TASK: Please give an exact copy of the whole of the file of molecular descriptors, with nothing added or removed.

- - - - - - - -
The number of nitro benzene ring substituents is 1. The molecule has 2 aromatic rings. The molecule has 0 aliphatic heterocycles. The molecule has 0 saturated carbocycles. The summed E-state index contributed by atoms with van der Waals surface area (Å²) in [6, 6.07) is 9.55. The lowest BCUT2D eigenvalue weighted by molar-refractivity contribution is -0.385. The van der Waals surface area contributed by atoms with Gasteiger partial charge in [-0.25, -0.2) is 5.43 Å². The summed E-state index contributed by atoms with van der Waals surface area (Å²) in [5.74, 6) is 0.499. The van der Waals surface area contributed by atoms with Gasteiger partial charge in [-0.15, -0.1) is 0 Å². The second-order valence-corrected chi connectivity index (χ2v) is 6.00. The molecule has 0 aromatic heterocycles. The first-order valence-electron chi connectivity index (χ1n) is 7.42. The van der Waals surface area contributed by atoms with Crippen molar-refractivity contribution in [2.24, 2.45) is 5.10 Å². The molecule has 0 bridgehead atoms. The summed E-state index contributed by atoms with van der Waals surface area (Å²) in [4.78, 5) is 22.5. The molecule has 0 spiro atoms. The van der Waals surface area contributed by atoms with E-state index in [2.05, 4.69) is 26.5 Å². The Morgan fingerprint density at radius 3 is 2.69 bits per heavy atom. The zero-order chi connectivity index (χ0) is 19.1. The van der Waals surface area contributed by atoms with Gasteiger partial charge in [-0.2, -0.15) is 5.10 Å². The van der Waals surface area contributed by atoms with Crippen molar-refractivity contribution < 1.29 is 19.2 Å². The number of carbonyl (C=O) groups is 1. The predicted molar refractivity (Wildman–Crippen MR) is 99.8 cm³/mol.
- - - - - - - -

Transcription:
The number of nitro benzene ring substituents is 1. The molecule has 2 aromatic rings. The molecule has 0 aliphatic heterocycles. The molecule has 0 saturated carbocycles. The summed E-state index contributed by atoms with van der Waals surface area (Å²) in [6, 6.07) is 9.55. The lowest BCUT2D eigenvalue weighted by molar-refractivity contribution is -0.385. The van der Waals surface area contributed by atoms with Gasteiger partial charge in [-0.25, -0.2) is 5.43 Å². The summed E-state index contributed by atoms with van der Waals surface area (Å²) in [5.74, 6) is 0.499. The van der Waals surface area contributed by atoms with Gasteiger partial charge in [-0.15, -0.1) is 0 Å². The second-order valence-corrected chi connectivity index (χ2v) is 6.00. The molecule has 0 aromatic heterocycles. The first-order valence-electron chi connectivity index (χ1n) is 7.42. The van der Waals surface area contributed by atoms with Crippen molar-refractivity contribution in [2.24, 2.45) is 5.10 Å². The molecule has 0 bridgehead atoms. The summed E-state index contributed by atoms with van der Waals surface area (Å²) in [4.78, 5) is 22.5. The molecule has 0 spiro atoms. The van der Waals surface area contributed by atoms with E-state index in [2.05, 4.69) is 26.5 Å². The Morgan fingerprint density at radius 3 is 2.69 bits per heavy atom. The zero-order chi connectivity index (χ0) is 19.1. The van der Waals surface area contributed by atoms with Gasteiger partial charge in [-0.2, -0.15) is 5.10 Å². The van der Waals surface area contributed by atoms with Crippen molar-refractivity contribution < 1.29 is 19.2 Å². The number of carbonyl (C=O) groups is 1. The predicted molar refractivity (Wildman–Crippen MR) is 99.8 cm³/mol.